Conversation Analysis

4. CA and the Medical Encounter

A rather different issue of lexical choice is evident in the next example. Here a mother is presenting her eleven year old daughter's upper respiratory symptoms. The time is Monday afternoon, and the daughter has not attended school. The mother begins with a diagnostic claim (lines 1-2, 5) which strongly conveys her commitment to the veracity of her daughter's claims about her symptoms, and may imply the relevance of antibiotic treatment (Stivers, 2002; 2007).

The clinician begins to take a history at line 18 and, in the absence of a response from the child patient, the mother asks when her daughter "noticed" her symptoms. This verb conveys a quite distinct notion of attention and cognition. It suggests that the child's perception of her symptoms emerged in an unlooked for and, hence, unmotivated way. Its use is one of several ways in which the mother conveys her commitment to the factual status of her daughter's symptoms, and especially works against any possibility that they were fabricated as a means of not attending school -- an issue that can hang heavily over Monday visits to the pediatrician! Subsequently the mother distinguishes between the child's noticing her symptoms and ”mentioning” them - thus opening up the possibility that the child has endured them for longer than 24 hours, which would further underwrite the unmotivated nature of their discovery and report. Here then what is at issue is how the 'discovery', and the process of the coming to recognize, 'medical symptoms' is to be portrayed (see Halkowski (2006) for an extended discussion of this subject).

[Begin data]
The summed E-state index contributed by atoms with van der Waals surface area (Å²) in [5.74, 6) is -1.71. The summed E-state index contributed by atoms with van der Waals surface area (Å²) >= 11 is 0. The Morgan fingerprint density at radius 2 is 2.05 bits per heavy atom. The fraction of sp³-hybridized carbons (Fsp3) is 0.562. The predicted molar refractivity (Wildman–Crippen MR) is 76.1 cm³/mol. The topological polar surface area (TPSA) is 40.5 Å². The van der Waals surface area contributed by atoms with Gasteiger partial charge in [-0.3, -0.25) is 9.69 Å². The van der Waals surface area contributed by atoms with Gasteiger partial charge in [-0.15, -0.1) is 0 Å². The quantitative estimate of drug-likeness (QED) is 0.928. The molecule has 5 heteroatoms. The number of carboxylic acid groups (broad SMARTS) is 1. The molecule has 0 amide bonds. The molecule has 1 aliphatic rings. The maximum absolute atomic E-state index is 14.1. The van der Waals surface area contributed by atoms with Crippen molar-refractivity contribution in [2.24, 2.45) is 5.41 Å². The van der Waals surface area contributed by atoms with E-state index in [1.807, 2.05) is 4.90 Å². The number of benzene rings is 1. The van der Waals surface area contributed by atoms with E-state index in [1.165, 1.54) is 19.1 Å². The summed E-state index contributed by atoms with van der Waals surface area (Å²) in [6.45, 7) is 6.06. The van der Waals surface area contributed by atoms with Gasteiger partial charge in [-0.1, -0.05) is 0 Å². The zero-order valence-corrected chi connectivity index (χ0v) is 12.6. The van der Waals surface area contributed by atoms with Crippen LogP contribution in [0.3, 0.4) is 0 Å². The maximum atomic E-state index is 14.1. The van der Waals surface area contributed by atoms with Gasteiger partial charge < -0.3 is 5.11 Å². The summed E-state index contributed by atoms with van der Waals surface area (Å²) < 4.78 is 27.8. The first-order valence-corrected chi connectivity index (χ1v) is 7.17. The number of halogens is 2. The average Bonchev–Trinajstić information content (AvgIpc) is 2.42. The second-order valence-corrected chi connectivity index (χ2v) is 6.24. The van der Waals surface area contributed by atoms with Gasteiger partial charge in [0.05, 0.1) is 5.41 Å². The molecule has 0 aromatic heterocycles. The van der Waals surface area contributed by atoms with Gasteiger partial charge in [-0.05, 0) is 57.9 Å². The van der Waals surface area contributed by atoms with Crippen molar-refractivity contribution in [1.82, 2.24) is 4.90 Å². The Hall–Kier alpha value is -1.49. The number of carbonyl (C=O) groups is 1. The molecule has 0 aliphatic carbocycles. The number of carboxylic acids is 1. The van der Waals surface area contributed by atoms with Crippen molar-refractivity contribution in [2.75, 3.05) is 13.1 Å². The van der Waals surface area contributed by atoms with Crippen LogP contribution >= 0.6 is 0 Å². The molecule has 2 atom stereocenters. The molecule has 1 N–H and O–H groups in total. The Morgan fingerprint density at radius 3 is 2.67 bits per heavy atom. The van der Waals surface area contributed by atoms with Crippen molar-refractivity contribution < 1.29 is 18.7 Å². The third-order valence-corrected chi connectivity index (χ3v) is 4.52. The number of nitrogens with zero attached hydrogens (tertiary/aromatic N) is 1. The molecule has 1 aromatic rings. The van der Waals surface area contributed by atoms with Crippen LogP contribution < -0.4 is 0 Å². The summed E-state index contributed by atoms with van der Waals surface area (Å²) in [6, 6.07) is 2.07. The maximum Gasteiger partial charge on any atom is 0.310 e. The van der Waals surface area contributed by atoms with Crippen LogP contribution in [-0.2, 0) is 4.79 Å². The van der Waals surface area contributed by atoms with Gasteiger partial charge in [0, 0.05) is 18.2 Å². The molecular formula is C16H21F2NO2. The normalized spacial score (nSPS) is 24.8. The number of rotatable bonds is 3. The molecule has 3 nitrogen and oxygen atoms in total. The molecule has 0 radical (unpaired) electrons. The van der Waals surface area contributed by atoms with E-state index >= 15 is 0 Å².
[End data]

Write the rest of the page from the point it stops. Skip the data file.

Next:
Here then are four broad levels at which the analysis of doctor-patient interaction can proceed. Each one is significant and consequential for the meaning-making process that is the medical encounter.

  • Overall phase structure
  • Sequence organization
  • Turn design
  • Lexical choice

The four levels are nested within one another and in practice all four levels may be involved in the analysis of actual episodes of interaction.

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Stivers, T. (2007). Prescribing under pressure: Parent-physician conversations and antibiotics. New York: Oxford University Press.
Halkowski T. (2006). Realizing the illness: Patients' narratives of symptom discovery. In: Heritage J., Maynard D., Ed,  Communication in medical care: Interactions between primary care physicians and patients. Cambridge, UK: Cambridge University Press, 8